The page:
The Crofting Commission has recently commissioned a piece of research into how crofting agriculture is currently being supported financially. The research will analyse the current agricultural and environmental support for crofting, while examining the feasibility of creating any new forms of support more specific to crofting. The research will enable the Commission to contribute more informed thinking to the discussions, led by the Scottish Government and its National Council of Rural Advisers, about possible support structures post-Brexit.
The research is being undertaken by Gwyn Jones, a director of the European Forum on Nature Conservation and Pastoralism. Mr Jones has almost 20 years of experience as an agricultural advisor in the Highlands and Islands.
Welcoming the research, Crofting Commission Convener, Rod Mackenzie, said, “As well as being the crofting regulator, the Commission’s role includes promoting the interests of crofting. We are aware of how important agriculture support is for the future of crofting, and believe it is vital that the debate about future support systems takes account of the particular challenges faced by crofters. More qualitative evidence is needed to help construct appropriate support for the future and that is why we have commissioned this research.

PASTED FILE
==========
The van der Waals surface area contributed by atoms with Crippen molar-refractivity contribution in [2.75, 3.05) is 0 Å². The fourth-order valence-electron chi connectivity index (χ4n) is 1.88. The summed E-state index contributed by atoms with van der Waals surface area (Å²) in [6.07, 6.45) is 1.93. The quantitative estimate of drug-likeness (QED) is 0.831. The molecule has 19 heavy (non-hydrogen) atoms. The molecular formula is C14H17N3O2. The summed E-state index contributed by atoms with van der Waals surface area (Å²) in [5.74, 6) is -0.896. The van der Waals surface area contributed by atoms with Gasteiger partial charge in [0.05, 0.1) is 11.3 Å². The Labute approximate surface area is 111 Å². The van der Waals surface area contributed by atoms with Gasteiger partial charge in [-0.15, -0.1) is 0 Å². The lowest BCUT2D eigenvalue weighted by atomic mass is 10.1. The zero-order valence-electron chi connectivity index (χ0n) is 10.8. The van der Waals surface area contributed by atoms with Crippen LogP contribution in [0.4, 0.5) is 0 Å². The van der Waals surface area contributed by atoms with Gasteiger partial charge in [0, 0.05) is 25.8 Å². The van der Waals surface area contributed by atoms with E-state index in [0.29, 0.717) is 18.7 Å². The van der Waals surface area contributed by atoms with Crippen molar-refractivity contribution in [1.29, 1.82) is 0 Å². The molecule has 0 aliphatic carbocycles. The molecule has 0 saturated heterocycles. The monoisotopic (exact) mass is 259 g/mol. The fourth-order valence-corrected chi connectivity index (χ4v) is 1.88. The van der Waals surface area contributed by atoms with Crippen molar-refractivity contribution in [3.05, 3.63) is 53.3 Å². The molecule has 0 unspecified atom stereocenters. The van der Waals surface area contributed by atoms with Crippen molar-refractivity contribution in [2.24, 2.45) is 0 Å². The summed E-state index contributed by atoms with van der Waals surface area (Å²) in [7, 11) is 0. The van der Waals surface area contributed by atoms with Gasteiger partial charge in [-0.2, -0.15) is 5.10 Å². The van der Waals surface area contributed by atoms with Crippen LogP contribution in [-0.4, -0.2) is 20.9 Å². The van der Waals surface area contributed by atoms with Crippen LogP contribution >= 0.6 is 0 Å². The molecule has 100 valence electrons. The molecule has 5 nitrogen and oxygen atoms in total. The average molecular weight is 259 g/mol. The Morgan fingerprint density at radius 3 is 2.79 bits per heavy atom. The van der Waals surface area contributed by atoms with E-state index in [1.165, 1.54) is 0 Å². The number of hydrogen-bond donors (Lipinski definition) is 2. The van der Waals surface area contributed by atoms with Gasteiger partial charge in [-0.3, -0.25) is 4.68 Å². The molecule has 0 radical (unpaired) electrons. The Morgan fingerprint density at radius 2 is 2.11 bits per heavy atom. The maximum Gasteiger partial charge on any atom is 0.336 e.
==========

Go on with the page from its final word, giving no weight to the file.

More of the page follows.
Mr Jones has already carried out research on common grazings so has a good working knowledge of the crofting system. The research will be completed by the end of June so we look forward to seeing his findings.”
While primarily a regulatory body, the Crofting Commission recognises that the crofting system cannot simply operate by enforcement of regulations alone. There is awareness that support mechanisms are important to the future of the crofting system and it is vital that these deliver to best effect, thereby making it more feasible for the Commission to deliver its regulatory responsibilities.